Why dry food actually makes your pets teeth and gum health worse January 16, 2017 00:00
Healthy Teeth and Gums
Along with the arrival of processed pet foods around 100 years ago, periodontal disease in both domestic cats and dogs has soared. According to the Australian and American Veterinary Dental Societies, more than 80% of dogs and 70% of cats develop gum disease by the age of three.
The pet food and subsequently veterinary industry has done a very good job of convincing us that dry processed food (aka kibble) is the best way to keep our pets teeth clean. Contrary to popular belief, this couldn’t be further from the truth.
The widespread use of processed pet foods has taken away many basic needs of the dog and cat. It has taken away key instinctual and behavioural activities such as searching and scent trailing. With anthropomorphism (humanising) of the canine and feline diet and fear mongering and myths, many cats or dogs are denied raw meaty bones (an essential part of their diet along with physiological and physical wellbeing).
The equipment in a dogs and cats mouth is designed to rip and tear at raw meat, sinew and cartilage, and to crunch raw bone.
Suggesting dry processed food keeps a dog or cats teeth clean is akin to suggesting a human eating just pretzels and not brushing or flossing, will keep their teeth and gums healthy.
An animal eats a biscuit a bit like we crack a nut with our teeth. They do not rub the abrasive material around their teeth and gums. Anybody who’s eaten a biscuit will attest to this and that the resultant sludge left behind needs to be brushed or flossed away.
In fact, the unnaturally high carbohydrate and starch based diet of many pets today attracts plaque and tartar to stick. Carbohydrates and starches convert to sugars when combined with saliva. This starchy, sugary debris left stuck between the teeth and gums harbours bacteria which decays and leaves a build up of tartar on the teeth.
Many pet parents think they are doing the right thing by feeding ‘dental chews’. I definitely don’t recommend the use of commercial ‘dental chews’. Whether they are sold in the supermarket or indeed at your veterinarian clinic, they are highly processed and contain undesirable ingredients like rice wheat starch, sodium tripolyphosate and glycerin.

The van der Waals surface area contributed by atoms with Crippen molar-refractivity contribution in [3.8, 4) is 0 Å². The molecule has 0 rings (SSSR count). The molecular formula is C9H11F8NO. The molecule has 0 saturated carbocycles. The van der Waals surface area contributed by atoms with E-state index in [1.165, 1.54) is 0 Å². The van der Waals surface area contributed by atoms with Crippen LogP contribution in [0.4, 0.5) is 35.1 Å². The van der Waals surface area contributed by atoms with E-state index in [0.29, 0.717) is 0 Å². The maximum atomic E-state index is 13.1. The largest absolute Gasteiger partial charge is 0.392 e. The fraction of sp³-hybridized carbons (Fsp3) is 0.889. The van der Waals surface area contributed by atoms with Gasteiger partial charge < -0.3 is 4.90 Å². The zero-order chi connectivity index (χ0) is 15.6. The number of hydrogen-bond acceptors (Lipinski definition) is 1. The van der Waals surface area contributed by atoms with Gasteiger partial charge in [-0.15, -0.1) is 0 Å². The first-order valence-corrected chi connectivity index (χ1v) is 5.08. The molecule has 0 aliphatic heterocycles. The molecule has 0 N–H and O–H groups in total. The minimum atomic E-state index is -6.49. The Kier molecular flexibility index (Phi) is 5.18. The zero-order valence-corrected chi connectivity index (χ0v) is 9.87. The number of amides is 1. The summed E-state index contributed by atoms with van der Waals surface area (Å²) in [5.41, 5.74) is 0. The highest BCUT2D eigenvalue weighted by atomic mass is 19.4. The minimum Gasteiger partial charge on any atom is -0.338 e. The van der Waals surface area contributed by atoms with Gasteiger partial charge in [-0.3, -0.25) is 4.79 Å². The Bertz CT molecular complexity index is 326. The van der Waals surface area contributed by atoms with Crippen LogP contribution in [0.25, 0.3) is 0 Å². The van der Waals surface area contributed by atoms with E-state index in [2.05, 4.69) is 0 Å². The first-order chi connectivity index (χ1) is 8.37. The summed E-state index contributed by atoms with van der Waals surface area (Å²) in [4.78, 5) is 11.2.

Raw meaty bones are natures toothbrush and regular intake is encouraged. They should be of appropriate size for the puppy or dog (but that’s a whole other blog piece). Marrow bones should be avoided for young or senior dogs. Chicken necks and wing tips are suitable for cats. Never ever feed cooked bones to dogs or cats.
If your dog does not like bones, prefers to bury them or you do not wish to feed them, there are natural chews and treats that can be somewhat effective. Ask us in store for some suggestions. We also have a natural product called ‘Plaque Off’ which can be added to the food daily.
If you wish to give brushing a go, the best non-toxic toothpaste is coconut oil and organic cinnamon powder. This combination is antibacterial, antiviral and antifungal. It tastes great too. Mix the two ingredients into a small glass jar and store in the fridge. Take out of the fridge 5 minutes before you want to use it. If your pet is not used to having his/her teeth brushed, start with your finger, a gauze or cut a small piece of a clean microfibre cloth. Gently rub the toothpaste around the teeth and gums and use positive reinforcement and treats afterwards. You can slowly build up to a soft childs toothbrush. We sell bamboo childs toothbrushes in the shop ($6.95) which are the perfect size.
Vaccinations & Titer Testing Info Evening – Feb 16th
How often should my dog be vaccinated? Every year? Every 3 years? Or should I be re-vaccinated my dog at all? What is a Titer Test?
Come along to our info session Feb 16th @ Quest Palmerston where Jodie from Vet 2 Pet will explain the up to date vaccination protocols and explain the safer and healthier alternative of Titer testing.
It’s free but bookings are essential. Please contact us.